The lawsuit seeks class-action status on behalf of everyone who purchased season tickets between July 2006, when Clay Bennett led a group of Oklahoma City businessmen in purchasing the team, and Sept. 21 , when Bennett filed a demand for arbitration to escape the final two years of the team’s KeyArena lease.
It accuses Bennett’s ownership group, The Professional Basketball Club, of breach of contract, negligent misrepresentation and violation of Washington’s Consumer Protection Act, according to a draft of the complaint to be filed today in King County Superior Court.
Shortly after the conclusion of the 2006/2007 basketball season all Sonics’ season ticket holders were offered an “Unprecedented Commitment” should they make the decision to renew their existing season ticket package. In an enclosed letter Sonics’ Chairman Clayton I. Bennett states, “At a time when we are asking for your season ticket renewal, it is of paramount importance that we establish our commitment to you, our most passionate and supportive fan.” Within that same letter he makes an unequivocal guarantee of fixed ticket pricing through the 2010 NBA season. Since that time it has become obvious that the Sonics are not able to guarantee this products availability and have in fact taken direct action to deny it to their customers with recent attempts to breach their existing lease.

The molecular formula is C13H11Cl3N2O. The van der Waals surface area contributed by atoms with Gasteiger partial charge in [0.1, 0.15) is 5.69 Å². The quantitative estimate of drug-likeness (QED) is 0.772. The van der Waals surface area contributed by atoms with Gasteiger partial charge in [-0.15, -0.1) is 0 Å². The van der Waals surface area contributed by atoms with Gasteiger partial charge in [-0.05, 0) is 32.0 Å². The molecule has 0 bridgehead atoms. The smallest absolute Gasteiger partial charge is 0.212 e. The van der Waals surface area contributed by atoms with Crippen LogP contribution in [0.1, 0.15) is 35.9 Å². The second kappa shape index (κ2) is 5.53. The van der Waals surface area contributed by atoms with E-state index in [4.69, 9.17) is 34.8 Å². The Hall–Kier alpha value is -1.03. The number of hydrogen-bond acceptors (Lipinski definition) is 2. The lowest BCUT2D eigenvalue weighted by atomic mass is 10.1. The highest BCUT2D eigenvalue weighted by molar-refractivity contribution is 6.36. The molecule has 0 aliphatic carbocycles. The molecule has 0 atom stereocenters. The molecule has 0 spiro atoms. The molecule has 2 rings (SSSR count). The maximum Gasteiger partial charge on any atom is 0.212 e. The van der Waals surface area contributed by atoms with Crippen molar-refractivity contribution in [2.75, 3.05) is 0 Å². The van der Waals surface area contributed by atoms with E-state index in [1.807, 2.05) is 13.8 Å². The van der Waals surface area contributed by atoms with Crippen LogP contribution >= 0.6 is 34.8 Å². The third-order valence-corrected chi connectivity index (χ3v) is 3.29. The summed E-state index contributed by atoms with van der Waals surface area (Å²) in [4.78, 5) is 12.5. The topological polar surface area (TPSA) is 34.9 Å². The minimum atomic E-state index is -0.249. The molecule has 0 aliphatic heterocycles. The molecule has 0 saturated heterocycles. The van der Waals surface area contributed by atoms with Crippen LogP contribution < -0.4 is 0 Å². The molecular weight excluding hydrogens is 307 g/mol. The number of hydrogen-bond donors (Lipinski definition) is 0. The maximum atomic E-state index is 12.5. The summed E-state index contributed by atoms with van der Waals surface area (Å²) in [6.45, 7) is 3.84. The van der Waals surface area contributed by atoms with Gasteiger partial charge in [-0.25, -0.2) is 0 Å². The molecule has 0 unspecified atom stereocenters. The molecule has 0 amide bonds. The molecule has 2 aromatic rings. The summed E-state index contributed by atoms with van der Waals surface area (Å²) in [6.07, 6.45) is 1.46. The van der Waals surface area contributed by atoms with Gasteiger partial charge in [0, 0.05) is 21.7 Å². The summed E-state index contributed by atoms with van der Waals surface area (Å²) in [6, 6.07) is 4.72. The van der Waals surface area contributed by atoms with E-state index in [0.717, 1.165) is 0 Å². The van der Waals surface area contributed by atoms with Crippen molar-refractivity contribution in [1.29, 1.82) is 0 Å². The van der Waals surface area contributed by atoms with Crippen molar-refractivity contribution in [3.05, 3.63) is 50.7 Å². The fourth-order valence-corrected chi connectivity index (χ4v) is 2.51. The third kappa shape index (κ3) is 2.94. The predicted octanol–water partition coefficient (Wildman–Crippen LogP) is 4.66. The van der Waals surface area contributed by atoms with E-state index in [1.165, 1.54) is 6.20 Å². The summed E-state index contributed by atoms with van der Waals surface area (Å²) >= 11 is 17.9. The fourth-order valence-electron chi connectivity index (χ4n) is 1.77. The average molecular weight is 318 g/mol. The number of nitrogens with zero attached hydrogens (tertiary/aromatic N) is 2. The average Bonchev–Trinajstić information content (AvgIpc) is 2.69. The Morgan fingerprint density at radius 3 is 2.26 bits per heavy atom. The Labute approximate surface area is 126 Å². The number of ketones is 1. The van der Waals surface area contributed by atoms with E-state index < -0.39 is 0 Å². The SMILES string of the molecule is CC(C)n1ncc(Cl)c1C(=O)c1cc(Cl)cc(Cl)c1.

As stated in Mr. Bennett’s letter season ticket holders are “the foundation of any franchise”, as well as “the most passionate and supportive fans.” That this type of deceptive solicitation may have abused their loyalty is unacceptable and should be an embarrassment to the entire National Basketball Association.
It occurs to me that this might do more damage to Bennett’s position than the city’s suit to enforce the KeyArena lease would.
Update, 6:45 pm: Or maybe not. Sports Illustrated columnist and sports lawyer Michael McCann sent this to Henry Abbott at TrueHoop:
This claim seems highly unlikely to succeed. For one, it hasn’t been a mystery to NBA fans — and one would think Sonics season-ticket holders in particular — that the Sonics might be leaving Seattle. This has been speculated ever since the Bennett group purchased the team. Second, these fans paid to see the Sonics play in Seattle in the 06-07 and 07-08 NBA seasons. They either got or will get that. If they paid for a future season that never occurs, they would be entitled to a refund and incidental damages. But that’s not the case here. Lastly, the Sonics have not yet moved nor even announced a move; whatever “harm” that could arise has not yet done so.
In addition, case law has not been favorable to lawsuits filed by disgruntled season-ticket holders, a topic recently examined when Billy Donovan walked away from coaching the Orlando Magic and less directly discussed in relation to Tiger Woods not appearing at the 2007 Buick Open.
Clay Bennett, so far, has given no indication that he’s going to budge on his Halloween deadline.